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renting —— heart—rending evidence from helen kennett. she told how helping alexandre pigea rd from helen kennett. she told how helping alexandre pigeard led to her being stabbed herself. she ended her evidence in tears, and the waiter‘s father went over and thanked her for trying to save his son. just after seven minutes past ten onjune the 3rd 2017, a van crashed into railings after fatally injuring two pedestrians on london bridge. just below, in the borough bistro, waiter alexandre pigeard reacted to the noise and rushed outside. a colleague saw alexandre pigeard heading for the stone steps, trying to see what was going on. then there was confusion and people running, and the next thing anyone saw, he was heading back down this wall, clutching a wound to his neck. off duty nurse helen kennett was in the bistro with her sister and mother, celebrating her birthday. she stepped forward to help the wounded waiter.
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i went to him because i thought, i need to do something, because he's bleeding a lot, she told the coroner today. she said, i'm a nurse, let me help you. he shook his head. he said, no, just run. then she realised that alexandre was being held by a man with a knife. i looked up to the attacker. i looked at him and i said, what's wrong with you? and he looked at me and said, no, what's wrong with you? he stabbed me in the neck on the left—hand side. ijust remember his eyes. they were completely soulless, evil, empty. angelica was also in the bistro. she saw a knifeman grasping the waiter who had been serving her minutes earlier. i could only see his face. he looked evil and he was smiling, she told the coroner. as he was stabbing, the attacker was looking around for the next person to stab. alexandre pigeard died from multiple knife wounds just outside the bistro where he worked. other witnesses saw this young australian nurse, kirsty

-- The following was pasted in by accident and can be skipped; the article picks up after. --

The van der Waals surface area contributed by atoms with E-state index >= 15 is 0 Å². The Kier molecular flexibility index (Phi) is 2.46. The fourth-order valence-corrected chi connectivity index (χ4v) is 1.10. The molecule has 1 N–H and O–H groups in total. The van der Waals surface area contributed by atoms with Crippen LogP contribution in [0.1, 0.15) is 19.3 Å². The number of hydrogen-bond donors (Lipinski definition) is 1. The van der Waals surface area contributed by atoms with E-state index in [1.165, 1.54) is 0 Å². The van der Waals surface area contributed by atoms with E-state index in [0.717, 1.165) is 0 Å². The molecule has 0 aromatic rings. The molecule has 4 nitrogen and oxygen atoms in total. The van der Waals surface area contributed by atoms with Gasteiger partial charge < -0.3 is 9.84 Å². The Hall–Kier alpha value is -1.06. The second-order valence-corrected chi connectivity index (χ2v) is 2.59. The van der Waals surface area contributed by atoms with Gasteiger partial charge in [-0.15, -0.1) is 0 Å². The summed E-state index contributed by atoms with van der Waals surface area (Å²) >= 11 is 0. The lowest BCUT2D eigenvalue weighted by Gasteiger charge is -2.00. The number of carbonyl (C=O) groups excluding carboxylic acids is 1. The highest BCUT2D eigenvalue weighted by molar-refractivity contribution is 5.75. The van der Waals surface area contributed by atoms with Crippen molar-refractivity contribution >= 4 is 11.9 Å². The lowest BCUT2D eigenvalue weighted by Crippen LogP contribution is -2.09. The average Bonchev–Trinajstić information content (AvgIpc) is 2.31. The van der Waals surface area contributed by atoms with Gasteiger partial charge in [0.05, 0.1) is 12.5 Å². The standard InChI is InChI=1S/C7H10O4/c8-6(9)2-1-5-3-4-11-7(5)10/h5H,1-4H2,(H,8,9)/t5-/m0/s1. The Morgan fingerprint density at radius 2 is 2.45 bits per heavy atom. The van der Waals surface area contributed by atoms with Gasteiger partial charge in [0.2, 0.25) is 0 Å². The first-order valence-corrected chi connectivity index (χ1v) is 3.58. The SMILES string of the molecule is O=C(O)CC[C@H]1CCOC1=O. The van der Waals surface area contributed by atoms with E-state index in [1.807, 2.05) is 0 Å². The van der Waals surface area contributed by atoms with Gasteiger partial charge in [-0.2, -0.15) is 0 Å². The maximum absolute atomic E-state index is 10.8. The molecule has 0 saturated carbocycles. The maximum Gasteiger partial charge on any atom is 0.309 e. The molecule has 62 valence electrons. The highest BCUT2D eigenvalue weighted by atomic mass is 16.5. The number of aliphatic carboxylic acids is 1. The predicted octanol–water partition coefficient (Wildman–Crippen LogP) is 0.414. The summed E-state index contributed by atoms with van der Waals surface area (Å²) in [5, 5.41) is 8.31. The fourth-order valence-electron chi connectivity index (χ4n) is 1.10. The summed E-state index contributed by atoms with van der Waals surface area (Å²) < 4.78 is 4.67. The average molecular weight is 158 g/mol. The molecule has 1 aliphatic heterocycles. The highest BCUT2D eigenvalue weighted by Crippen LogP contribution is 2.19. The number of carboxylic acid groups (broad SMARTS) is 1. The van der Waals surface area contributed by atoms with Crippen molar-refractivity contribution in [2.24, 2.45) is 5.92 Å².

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bowden, being stabbed on the ground just metres away. she also died. in less than two minutes, the attackers had stabbed five people to death around the borough bistro, and others, like helen kennett, were lucky to have survived. daniel sanford, bbc news, at the old bailey. the uk has seen one of the biggest increases in the availability of opioid painkillers among any leading economy. between 2013 and 2016, the amount of prescription and over the counter opioids in the uk increased by two thirds, according to new research. our health editor hugh pym is here. these are highly addictive, aren't they? what is behind the increase? yes, sophie, opioid painkiller addiction is a serious addiction and overdoses can be fatal. that is the background to this report from the oecd, which is saying a crisis first highlighted in the usa and canada is now a threat to other economies,